– Interception of text, audio and video streams. May apps include the ability to send text chat, audio and even two way video communications. It’s pretty obvious the implications to privacy if someone was able to intercept any of those very private conversations and disclose them, particularly video and audio.
– Remote session hijacking. We’ve not been able to do this *yet* but are pretty sure it will happen. Basically taking control of a device that we were not authorized to control without the user knowing. This is the issue that worries us the most. Imagine that Alice gives Bob permission to remote control her toy. While they are using it, Eve hijacks the connection and seizes control and Alice did not give consent or permission for this. By many definitions, this counts as a sexual assault and possibly rape. We are entering a time where rape-via-internet is possible. This is something the courts will have to deal with eventually and I prefer it not be the result of someone being harmed.
ML: Interesting examples from an external third party abusing the systems these devices run on. In the We-Vibe case, we see a claim relating to vendor-collected data. Tell us more about what kind of data could be collected and how it could be used.
RM: – Time of day, usage length, etc. Many products collect basic usage data to help them make their products better. While it may be useful for the vendor to know metrics of how their devices are used, what’s the most popular features, etc., the end users may not appreciate it. Time of day may indicate infidelity of an account holder. Usage and favorite patterns may not be something that a user wants anyone to know. This is all compounded if the data is not properly anonymized and it is not disclosed to the users that this is occurring.
– Retained records as evidence. Retaining records, even anonymized, can lead to some very awkward and unintended uses. It’s not difficult to imagine the day where a divorce lawyer puts into evidence the usage logs for a spouse that show the device being used while their spouse was out of the house. I’m sure that someday these records will be used to establish an alibi for a criminal case (See Judge, the time, data, geolocation information from these logs proves I was at home masturbating at the time of the crime).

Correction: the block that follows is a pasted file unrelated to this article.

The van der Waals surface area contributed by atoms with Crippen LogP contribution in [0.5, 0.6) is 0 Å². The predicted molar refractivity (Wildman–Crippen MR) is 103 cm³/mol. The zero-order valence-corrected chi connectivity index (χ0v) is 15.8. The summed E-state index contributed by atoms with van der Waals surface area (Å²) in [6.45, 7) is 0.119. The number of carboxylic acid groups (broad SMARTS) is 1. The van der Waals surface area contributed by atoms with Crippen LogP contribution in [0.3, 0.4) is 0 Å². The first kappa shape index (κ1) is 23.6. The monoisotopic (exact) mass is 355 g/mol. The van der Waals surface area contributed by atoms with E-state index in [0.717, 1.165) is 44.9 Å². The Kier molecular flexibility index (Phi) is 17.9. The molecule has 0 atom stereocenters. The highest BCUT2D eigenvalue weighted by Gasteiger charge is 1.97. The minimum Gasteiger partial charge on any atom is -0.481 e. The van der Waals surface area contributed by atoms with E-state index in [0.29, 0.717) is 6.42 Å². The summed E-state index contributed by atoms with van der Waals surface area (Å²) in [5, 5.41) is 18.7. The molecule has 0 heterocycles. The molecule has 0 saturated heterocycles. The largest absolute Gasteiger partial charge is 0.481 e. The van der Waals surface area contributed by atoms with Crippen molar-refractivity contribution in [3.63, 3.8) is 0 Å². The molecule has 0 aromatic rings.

ML: How can people protect themselves when using such devices?
RM: Consumers of these devices right now don’t have a great deal of recourse to protect themselves. These devices are not regulated like medical devices or vehicles. This is where we are stepping in. By pointing out to the industry that security and privacy matters to consumers, we are hoping to raise the bar and simply let market forces decide. We are here to provide help and advice to everyone.
Concerned consumers can decide to go with a device from a vendor who has committed to being open, preemptive and committed to the security and privacy of their devices or a vendor who does not. If a vendor does not do so, it’s pretty obvious what will happen to their market share. We are building up frameworks, checklists, and advice to be put out publicly for any vendor to adopt. It’s up to the consumers to ask the questions about security and privacy but at the same time, we are looking to provide similar checklists of questions and considerations for the consumer.
For more information on the Internet of Dongs project, visit: www.internetofdon.gs. We’ll circle back with RenderMan soon to delve further into these issues as time and technology ultimately progress.
Using the We-Connect app
As with many applications, certain limited data is required for the We-Connect app to function on your device. This data is collected in a way that does not personally identify individual We-Connect app users. This data includes the type of device hardware and operating system, unique device identifier, IP address, language settings, and the date and time the We-Connect app accesses our servers. We also collect certain information to facilitate the exchange of messages between you and your partner, and to enable you to adjust vibration controls. This data is also collected in a way that does not personally identify individual We-Connect app users.
Anonymous App Data
We use third party service providers to collect certain analytical information to help us improve our products and the quality of the We-Connect app. We receive this data in an aggregate, anonymous form that does not personally identify any individual We-Connect app user. This anonymous analytical data includes the app features used and time spent on the app.
As part of our commitment to privacy, we enable users of the We-Connect app to opt-out of sharing this aggregate, anonymous data through the We-Connect app Settings under Privacy.
Standard Innovation learned from their mistake, and got some good legal advice – Those policies are very important to protect themselves by basically achieving “informed consent” from the consumer. They’ve also cleaned up some vulnerabilities, according to RenderMan. In light of that case, hopefully others in the industry are also taking a look at their own products to work out any “kinks” (pun intended, as usual) yet to be discovered…
UPDATE: The Court has issued a preliminary approval for the case to be settled with a payout of 5 million Canadian dollars by Standard Innovation to the class of plaintiffs. The Court will hold a hearing relating to final approval on August 7, 2017. To view the settlement proposal document filed March 9, 2017, click here.